This is an archived article that was published on sltrib.com in 2006, and information in the article may be outdated. It is provided only for personal research purposes and may not be reprinted.
County election workers are going low-tech to double check the state's first high-tech general election.
Under a statewide audit policy to ensure public confidence in new Diebold touch-screen voting machines, the paper backups in 1 percent of the state's 7,500 machines will be hand-counted and compared with the machine's electronic memory cards to check vote-by-vote accuracy.
In Salt Lake County, voting officials started Monday, using improvised wooden spooling devices to handle the yards-long paper backups that resemble cash-register tapes. Each tape, stored in a sealed canister, serves as a record of about 100 ballots.
"It's a real low-tech solution, but it works really well," County Elections Director Julio García said of the wooden spoolers. Low-tech is an understatement for the gizmos, made of a stack of pine two-by-fours with a couple of spool holders cannibalized from spare Diebold canisters.
County Information Technology Manager Mark Pemberton cobbled together a spooler prototype, then the county's facilities department mass-produced it. "It takes a village to put on an election," García joked.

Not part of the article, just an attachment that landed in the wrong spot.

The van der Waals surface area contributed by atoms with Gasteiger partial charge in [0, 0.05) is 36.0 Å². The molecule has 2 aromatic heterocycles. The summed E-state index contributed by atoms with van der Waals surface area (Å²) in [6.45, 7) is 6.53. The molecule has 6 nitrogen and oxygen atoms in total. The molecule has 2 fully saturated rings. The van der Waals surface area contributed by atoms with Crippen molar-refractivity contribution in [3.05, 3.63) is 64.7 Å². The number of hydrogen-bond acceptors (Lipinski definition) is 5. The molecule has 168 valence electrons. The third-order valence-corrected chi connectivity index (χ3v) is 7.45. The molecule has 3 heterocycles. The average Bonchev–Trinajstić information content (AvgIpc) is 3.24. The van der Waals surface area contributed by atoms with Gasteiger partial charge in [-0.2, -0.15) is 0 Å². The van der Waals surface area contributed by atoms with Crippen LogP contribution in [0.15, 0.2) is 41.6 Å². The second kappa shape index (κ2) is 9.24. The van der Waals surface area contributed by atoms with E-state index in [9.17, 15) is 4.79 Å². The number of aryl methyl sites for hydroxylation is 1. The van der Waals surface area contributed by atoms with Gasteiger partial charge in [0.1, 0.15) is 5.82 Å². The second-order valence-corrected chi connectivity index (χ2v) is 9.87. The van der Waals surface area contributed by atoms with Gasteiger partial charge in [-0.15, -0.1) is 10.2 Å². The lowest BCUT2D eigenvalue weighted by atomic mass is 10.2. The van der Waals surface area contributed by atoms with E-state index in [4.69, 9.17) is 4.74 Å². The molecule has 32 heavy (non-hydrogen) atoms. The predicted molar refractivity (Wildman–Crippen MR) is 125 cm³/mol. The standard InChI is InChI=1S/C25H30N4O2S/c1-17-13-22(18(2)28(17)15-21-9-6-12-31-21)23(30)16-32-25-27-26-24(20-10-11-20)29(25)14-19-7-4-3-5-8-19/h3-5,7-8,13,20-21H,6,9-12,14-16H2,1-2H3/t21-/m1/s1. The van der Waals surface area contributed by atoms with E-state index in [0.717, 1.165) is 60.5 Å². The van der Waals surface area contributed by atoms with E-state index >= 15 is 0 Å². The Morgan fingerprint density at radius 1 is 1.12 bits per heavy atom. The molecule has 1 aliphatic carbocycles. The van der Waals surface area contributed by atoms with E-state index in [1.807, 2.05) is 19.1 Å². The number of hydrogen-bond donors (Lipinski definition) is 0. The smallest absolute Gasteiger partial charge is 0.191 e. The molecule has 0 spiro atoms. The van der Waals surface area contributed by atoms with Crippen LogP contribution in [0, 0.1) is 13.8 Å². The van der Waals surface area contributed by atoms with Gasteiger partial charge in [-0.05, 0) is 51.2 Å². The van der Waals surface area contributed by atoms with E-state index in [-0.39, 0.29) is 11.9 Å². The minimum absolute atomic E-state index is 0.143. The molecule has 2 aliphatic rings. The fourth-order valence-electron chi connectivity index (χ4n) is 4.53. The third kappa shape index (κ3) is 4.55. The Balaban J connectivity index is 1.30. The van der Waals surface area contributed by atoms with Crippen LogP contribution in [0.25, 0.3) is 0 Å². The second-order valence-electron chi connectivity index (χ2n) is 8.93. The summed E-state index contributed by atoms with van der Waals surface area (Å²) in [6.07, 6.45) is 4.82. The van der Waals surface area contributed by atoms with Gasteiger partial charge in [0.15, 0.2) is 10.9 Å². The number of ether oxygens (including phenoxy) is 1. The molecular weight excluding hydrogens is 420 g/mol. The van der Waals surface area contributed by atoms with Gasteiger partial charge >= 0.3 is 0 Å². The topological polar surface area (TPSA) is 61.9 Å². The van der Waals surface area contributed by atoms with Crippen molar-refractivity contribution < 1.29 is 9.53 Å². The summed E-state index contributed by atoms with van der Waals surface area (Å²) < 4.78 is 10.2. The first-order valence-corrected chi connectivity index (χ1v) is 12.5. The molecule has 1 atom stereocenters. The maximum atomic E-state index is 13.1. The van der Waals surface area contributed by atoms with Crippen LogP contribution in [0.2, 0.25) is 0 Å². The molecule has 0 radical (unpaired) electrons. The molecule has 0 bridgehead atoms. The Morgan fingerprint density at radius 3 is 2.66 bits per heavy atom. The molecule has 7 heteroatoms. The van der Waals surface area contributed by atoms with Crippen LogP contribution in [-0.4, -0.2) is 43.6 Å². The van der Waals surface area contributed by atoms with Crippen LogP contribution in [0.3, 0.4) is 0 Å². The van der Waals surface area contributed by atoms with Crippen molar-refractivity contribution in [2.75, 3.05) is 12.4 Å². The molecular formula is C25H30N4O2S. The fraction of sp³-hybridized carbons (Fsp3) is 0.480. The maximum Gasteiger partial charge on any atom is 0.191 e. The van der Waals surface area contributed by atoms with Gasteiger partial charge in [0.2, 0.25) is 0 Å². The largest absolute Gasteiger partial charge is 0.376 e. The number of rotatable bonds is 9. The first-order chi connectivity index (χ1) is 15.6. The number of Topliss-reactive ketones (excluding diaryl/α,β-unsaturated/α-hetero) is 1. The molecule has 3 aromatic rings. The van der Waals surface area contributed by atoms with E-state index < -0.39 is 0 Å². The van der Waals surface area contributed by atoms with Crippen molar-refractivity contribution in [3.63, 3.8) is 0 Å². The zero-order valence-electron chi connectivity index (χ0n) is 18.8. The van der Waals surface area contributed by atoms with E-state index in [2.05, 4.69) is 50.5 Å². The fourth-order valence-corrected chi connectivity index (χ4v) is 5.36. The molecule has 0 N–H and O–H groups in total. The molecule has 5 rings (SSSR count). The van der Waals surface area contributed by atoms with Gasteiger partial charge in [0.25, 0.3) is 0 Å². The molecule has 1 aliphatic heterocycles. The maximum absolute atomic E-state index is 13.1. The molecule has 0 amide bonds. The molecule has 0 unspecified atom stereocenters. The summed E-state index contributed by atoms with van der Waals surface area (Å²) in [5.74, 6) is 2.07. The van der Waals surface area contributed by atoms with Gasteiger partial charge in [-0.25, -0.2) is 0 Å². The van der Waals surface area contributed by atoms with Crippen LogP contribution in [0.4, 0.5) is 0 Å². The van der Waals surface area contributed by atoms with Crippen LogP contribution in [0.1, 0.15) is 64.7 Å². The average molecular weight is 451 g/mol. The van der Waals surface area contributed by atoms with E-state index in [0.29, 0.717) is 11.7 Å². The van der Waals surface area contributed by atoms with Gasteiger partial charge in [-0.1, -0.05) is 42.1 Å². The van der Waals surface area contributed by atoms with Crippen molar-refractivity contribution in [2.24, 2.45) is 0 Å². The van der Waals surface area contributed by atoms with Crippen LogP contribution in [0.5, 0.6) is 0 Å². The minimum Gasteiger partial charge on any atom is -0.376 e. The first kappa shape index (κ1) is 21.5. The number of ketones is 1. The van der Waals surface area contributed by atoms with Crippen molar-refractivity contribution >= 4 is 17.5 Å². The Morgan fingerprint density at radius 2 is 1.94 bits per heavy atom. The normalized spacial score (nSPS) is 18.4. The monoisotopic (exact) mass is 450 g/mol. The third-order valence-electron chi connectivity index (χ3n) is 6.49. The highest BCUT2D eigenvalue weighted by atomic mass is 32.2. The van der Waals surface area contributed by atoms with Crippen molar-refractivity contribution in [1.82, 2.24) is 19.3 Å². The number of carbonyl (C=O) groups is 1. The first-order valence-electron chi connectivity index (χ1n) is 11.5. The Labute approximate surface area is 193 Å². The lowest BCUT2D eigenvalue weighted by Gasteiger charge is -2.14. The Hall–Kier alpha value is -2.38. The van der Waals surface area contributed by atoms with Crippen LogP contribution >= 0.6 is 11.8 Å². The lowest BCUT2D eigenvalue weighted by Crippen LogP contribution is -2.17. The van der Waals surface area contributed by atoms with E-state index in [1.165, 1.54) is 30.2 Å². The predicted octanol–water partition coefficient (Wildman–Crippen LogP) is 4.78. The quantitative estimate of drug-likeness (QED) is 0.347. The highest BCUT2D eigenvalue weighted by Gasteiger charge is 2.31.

Even with the cunning device, García figures it will take two days for nine two-person teams to roll through the tapes from 30 Diebold machines, comparing the votes against the electronic result.
"There probably will be human errors" in reconciling some of the spools, García said, "and we'll just have to start all over again and work it out."
The machines record the ballots in three places: the memory card, on an internal hard drive and on the paper register that is visible for the voter to examine.
The policy, issued shortly before the general election by Lt. Gov. Gary Herbert, requires the 1 percent audit after every statewide or multicounty election - or one machine for every state House race, whichever number is larger. The policy also includes procedures for recounts in close races.
"The policy was put in place to give the public another measure of confidence that their vote was counted accurately and securely," said Herbert spokesman Joe Demma.
Every county must complete the audit before the meeting of canvassers who will certify the election. The policy was implemented after June's primary election - the first with the Diebold machines. A handful of legislative elections may be close enough to require recounts.